*Human Rights Groups Join Privacy Battle Against Doubleclick, Alta Vista Changes Privacy Policy

Two leading human rights organizations, the American Civil Liberties Union, Washington, D.C., and the Gay & Lesbian Alliance Against Defamation., New York, joined with the Center for Democracy and Technology, Privacy Rights Clearinghouse and Consumer Action yesterday in the ongoing privacy battle against Internet advertising services network, Doubleclick, NY.

The groups issued a joint press release saying that a Statement of Additional Facts and Grounds for Relief had been filed with the Federal Trade Commission demanding, what they termed, an “immediate action to prevent harm to consumer privacy as a result of DoubleClick's Abacus Online Alliance.”

Steven Spurgeon, communication director for the Gay and Lesbian Alliance Against Defamation (GLAAD), said it was especially imperative that the online community respect the privacy of users in relation to sexual orientation but noted that Doubleclick’s privacy policies do not address gender identity issues in marketing

“We are very concerned about Doubleclick’s privacy policy and collection practices because there is a potential for gathering and either intentionally, or unintentionally misusing data which could result in the untimely disclosure of sexual orientation or the health status of unsuspecting people who are surfing the Web.”

Doubleclick has come under increased criticism in recent weeks following reports by consumer advocacy groups and online security experts that Web sites have begun taking registrations with plans to marry online user’s clicking behavior with data from Doubleclick’s recently acquired Abacus Direct co-op database.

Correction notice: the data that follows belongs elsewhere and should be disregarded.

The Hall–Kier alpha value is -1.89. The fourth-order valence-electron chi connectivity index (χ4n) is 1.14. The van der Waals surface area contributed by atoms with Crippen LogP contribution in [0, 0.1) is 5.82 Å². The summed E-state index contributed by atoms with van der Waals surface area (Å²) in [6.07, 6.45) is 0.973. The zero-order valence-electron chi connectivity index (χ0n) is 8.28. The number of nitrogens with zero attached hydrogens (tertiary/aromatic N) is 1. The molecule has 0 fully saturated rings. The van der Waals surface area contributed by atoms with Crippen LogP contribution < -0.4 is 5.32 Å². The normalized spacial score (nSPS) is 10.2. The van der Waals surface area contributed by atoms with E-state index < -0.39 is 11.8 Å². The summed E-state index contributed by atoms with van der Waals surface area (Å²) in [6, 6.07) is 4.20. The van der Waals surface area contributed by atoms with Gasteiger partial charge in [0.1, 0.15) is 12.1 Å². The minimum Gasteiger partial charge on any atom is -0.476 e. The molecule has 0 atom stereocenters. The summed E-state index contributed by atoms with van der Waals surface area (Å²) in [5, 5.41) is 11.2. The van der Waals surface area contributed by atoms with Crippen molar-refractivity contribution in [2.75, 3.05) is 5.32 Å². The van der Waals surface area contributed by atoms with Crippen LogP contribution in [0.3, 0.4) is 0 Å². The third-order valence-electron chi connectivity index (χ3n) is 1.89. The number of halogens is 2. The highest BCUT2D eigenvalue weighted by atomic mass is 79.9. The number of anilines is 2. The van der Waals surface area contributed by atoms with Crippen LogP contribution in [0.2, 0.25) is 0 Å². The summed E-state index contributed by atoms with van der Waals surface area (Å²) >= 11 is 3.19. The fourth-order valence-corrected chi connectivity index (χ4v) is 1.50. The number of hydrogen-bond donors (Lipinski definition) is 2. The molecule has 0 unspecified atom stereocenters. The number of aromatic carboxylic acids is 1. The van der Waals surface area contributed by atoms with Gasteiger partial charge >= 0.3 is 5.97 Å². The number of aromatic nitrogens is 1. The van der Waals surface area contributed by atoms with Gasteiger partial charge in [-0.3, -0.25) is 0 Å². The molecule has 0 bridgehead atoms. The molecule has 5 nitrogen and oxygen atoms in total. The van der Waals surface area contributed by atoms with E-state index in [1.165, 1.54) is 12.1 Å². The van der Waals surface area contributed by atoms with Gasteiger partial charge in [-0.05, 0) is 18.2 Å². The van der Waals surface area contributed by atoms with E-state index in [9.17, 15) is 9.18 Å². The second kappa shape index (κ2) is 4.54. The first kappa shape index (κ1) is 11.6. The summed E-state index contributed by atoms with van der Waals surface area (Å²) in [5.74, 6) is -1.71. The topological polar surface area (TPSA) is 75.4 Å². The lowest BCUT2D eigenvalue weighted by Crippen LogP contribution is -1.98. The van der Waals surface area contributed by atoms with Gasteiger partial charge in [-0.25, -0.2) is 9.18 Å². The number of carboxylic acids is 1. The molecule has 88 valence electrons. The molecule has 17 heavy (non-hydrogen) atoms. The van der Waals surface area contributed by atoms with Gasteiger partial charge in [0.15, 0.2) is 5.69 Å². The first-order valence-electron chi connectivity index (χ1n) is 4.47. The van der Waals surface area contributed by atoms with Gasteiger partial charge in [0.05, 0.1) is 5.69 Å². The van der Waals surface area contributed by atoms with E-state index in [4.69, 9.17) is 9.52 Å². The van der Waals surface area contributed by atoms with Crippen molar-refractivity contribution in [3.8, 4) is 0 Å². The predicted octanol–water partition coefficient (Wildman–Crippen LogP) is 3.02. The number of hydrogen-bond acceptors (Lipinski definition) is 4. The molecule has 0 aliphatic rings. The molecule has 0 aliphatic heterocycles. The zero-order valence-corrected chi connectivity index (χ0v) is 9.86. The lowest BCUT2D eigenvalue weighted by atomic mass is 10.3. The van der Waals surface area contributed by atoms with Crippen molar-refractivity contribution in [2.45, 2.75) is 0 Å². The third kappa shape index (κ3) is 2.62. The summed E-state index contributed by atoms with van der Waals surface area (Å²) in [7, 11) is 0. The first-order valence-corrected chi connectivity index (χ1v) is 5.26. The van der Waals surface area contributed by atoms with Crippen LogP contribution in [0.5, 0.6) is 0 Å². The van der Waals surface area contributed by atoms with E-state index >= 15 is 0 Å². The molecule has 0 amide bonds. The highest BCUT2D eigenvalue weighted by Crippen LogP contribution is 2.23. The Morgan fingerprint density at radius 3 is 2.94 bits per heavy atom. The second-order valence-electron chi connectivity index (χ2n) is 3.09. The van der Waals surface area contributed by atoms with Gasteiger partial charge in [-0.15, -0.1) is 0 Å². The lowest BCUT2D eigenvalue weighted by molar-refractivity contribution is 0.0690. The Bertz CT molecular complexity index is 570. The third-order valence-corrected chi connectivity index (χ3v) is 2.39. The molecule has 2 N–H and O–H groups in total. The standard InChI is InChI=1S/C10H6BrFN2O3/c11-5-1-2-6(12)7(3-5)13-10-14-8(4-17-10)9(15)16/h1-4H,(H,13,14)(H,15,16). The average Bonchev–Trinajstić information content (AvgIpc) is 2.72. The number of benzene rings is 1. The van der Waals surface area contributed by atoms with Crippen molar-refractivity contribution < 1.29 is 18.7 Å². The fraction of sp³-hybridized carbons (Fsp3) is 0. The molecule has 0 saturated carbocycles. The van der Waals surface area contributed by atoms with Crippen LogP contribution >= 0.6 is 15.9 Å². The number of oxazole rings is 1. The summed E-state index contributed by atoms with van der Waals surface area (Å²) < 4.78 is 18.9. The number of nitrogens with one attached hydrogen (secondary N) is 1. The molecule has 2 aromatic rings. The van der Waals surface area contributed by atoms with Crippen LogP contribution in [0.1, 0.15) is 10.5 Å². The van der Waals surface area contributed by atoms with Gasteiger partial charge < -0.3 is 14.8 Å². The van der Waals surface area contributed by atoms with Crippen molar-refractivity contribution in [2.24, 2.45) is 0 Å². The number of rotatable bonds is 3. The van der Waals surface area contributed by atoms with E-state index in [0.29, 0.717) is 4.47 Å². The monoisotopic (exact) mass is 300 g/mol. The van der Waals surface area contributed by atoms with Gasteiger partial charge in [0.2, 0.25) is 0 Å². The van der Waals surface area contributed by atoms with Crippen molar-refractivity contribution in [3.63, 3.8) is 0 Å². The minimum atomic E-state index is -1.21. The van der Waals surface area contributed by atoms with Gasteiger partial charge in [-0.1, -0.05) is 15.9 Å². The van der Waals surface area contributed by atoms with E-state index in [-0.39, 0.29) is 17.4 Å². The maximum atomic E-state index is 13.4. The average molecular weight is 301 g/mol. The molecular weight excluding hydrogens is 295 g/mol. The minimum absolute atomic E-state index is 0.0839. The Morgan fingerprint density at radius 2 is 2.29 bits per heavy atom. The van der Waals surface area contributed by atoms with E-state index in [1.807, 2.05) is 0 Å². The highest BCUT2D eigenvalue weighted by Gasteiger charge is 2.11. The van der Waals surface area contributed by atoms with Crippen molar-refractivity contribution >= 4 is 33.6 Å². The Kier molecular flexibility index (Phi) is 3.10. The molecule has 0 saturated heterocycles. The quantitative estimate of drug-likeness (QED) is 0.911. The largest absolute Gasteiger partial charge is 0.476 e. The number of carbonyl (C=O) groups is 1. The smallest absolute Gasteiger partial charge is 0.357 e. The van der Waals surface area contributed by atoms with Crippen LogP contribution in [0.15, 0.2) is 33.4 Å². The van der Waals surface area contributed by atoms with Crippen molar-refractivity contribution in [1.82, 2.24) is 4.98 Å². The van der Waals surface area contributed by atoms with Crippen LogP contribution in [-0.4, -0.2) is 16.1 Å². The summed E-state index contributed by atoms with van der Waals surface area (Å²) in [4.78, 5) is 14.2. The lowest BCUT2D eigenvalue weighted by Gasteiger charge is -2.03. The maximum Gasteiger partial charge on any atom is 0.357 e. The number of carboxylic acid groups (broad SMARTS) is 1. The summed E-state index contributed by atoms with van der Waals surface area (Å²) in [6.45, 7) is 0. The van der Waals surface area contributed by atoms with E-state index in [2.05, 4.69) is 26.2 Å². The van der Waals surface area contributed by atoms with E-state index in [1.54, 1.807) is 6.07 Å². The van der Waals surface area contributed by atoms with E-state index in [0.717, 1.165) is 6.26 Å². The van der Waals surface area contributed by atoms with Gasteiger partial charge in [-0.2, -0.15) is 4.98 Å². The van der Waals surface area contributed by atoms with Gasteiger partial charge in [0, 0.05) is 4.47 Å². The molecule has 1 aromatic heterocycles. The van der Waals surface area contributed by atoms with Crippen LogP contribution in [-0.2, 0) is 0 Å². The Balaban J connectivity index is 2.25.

Marketers routinely refer to Abacus Direct consumer data records to predict the buying behavior of some 88 million U.S. households.

The group’s filing with the FTC requests that the Commission enjoin DoubleClick from tying individuals' names, addresses, phone numbers, and e-mails to information collected through DoubleClick's cookies, and prohibit Web sites from registering their subscribers or visitors in the Abacus Online database without their affirmative consent.

In a related development, Alta Vista, Palo Alto, CA, which accounts for about 20 percent of DoubleClick’s revenues said yesterday it would change its policies and no longer release personal information about customers unless they are explicitly given permission.

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